Home > Technology > History of GPS

History of GPS

Originally designed for military and intelligence applications at the height of the Cold War in the 1960s, with inspiration coming from the launch of the Soviet spacecraft Sputnik in 1957, the global positioning system (GPS) - is a network of satellites that orbit the earth at fixed points above the planet and beam down signals to anyone on earth with a GPS receiver. These signals carry a time code and geographical data point that allows the user to pinpoint their exact position, speed and time anywhere on the planet.

GPS imageTransit was the first satellite system launched by the USA and tested by the US Navy in 1960. Just five satellites orbiting the earth allowed ships to fix their position on the seas once every hour. In 1967 Transit was succeeded by the Timation satellite, which demonstrated that highly accurate atomic clocks could be operated in space. GPS developed quickly for military purposes thereafter with a total of 11 "Block" satellites being launched between 1978 and 1985.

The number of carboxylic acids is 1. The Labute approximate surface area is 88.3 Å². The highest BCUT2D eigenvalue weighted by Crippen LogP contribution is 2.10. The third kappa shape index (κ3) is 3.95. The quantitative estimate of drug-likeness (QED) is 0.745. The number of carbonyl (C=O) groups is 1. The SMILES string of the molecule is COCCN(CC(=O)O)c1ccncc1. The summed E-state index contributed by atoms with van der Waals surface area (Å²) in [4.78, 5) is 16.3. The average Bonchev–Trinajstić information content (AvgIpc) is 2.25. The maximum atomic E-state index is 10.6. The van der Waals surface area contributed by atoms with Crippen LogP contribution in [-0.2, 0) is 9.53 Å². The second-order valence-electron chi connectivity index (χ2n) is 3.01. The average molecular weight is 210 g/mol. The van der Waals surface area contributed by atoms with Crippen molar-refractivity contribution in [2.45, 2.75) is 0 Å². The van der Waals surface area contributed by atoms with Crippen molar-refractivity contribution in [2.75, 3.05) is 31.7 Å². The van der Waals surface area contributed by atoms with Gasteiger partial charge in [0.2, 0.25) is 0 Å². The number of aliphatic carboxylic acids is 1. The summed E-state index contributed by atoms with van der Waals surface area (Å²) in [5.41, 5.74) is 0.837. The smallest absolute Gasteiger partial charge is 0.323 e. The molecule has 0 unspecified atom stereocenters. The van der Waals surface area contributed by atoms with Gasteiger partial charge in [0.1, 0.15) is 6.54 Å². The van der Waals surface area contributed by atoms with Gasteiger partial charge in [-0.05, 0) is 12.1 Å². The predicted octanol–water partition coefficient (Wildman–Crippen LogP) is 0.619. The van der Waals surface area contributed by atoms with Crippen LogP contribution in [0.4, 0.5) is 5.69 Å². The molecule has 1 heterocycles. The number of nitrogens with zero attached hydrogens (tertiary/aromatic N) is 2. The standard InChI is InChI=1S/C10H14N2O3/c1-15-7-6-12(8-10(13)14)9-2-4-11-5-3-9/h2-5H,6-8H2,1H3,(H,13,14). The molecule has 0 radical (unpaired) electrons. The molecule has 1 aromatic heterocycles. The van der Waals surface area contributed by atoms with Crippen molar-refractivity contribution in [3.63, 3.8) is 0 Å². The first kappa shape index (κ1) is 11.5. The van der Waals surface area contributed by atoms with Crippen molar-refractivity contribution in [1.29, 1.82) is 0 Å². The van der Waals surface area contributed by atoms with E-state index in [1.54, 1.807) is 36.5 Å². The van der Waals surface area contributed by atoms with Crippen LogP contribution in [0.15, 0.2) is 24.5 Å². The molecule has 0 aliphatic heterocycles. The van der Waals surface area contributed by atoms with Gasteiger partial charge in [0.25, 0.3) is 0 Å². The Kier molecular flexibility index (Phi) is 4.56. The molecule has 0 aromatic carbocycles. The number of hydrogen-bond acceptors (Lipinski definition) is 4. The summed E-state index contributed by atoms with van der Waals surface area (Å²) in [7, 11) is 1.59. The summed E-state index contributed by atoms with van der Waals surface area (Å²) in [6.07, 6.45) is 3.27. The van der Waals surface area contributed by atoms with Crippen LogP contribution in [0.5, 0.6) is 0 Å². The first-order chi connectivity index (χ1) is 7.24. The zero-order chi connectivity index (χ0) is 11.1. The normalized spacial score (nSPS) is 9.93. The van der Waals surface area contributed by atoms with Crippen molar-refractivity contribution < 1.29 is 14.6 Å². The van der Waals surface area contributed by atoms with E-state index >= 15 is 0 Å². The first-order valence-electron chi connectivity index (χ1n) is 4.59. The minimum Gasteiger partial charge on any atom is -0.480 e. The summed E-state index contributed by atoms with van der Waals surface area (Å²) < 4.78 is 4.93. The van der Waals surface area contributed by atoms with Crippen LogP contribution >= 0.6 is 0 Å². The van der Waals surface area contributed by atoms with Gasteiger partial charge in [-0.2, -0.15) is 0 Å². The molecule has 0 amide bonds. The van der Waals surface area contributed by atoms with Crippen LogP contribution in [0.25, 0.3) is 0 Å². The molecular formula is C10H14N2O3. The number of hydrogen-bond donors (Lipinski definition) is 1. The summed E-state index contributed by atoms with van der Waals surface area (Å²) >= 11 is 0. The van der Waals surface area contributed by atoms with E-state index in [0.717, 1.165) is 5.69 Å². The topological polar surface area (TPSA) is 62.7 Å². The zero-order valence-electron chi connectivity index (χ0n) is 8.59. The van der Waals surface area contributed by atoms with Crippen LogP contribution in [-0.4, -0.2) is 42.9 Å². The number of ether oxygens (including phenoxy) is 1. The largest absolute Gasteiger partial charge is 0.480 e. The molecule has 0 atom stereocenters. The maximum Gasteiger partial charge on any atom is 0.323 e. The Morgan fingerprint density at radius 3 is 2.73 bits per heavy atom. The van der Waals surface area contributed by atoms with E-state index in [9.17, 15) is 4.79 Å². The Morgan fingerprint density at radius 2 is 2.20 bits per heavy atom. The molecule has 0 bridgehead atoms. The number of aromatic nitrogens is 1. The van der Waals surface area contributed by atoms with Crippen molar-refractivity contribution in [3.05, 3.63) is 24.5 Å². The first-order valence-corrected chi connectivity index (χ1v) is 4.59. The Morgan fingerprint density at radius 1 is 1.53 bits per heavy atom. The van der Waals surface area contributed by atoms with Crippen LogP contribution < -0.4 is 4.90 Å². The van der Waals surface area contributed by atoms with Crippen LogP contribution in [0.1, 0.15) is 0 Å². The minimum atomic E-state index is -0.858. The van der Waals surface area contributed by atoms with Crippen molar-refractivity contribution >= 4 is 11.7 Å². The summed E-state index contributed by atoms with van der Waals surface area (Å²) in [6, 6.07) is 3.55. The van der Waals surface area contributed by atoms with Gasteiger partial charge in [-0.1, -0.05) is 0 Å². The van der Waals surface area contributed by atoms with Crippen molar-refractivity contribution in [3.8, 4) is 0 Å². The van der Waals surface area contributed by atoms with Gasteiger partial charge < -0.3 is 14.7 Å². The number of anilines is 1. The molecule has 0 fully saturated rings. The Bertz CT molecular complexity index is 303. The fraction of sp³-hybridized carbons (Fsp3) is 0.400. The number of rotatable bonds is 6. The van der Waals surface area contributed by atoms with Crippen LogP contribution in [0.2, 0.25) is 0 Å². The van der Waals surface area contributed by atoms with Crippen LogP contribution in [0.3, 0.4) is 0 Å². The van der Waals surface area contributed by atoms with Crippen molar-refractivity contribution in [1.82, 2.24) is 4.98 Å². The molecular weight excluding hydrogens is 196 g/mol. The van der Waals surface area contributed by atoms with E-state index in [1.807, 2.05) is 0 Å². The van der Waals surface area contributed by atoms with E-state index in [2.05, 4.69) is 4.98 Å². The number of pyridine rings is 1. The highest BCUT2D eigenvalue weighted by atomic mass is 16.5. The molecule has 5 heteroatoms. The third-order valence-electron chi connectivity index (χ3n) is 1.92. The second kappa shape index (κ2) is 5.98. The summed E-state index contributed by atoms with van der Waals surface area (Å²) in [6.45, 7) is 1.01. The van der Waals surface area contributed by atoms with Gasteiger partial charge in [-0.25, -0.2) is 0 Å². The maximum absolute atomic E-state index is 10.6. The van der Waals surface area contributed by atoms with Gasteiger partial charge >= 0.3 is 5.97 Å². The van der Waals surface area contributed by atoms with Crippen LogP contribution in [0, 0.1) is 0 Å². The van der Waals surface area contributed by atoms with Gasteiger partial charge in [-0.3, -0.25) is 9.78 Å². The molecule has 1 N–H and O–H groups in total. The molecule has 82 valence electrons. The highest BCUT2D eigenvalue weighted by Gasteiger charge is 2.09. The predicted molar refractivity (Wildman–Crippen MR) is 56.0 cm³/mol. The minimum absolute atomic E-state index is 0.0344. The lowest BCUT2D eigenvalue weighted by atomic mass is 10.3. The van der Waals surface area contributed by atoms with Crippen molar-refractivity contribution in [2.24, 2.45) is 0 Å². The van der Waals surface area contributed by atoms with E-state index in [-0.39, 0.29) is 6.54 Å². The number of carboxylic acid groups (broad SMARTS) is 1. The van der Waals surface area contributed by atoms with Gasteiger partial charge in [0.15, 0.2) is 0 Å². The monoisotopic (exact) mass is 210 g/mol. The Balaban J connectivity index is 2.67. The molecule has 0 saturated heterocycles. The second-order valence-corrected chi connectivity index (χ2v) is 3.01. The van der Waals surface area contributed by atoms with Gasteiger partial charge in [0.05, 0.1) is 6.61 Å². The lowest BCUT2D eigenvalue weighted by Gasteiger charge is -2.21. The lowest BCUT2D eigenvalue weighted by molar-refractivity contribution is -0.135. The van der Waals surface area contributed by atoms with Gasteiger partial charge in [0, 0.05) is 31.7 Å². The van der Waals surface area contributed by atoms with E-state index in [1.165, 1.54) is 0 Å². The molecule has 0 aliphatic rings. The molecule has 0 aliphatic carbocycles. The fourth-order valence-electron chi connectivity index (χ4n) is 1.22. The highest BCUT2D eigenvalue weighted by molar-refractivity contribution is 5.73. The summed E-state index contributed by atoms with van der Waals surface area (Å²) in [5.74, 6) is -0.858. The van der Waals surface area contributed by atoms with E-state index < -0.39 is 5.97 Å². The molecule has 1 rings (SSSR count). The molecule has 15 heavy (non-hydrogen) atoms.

However, it wasn’t until the USSR shot down a Korean passenger jet - flight 007 - in 1983 that the Reagan Administration in the US had the incentive to open up GPS for civilian applications so that aircraft, shipping, and transport the world over could fix their positions and avoid straying into restricted foreign territory.

GPS imageUpgrading the GPS was delayed by NASA space shuttle SS Challenger disaster in 1986 and it was not until 1989 that the first Block II satellites were launched. By the summer of 1993, the US launched their 24th Navstar satellite into orbit, which completed the modern GPS constellation of satellites - a network of 24 - familiar now as the Global Positioning System, or GPS. 21 of the constellation of satellites were active at any one time; the other 3 satellites were spares; in 1995 it was declared fully operational. Today's GPS network has around 30 active satellites in the GPS constellation.

Today, GPS is used for dozens of navigation applications, route finding for drivers, map-making, earthquake research, climate studies, and an outdoor treasure-hunting game known as geocaching.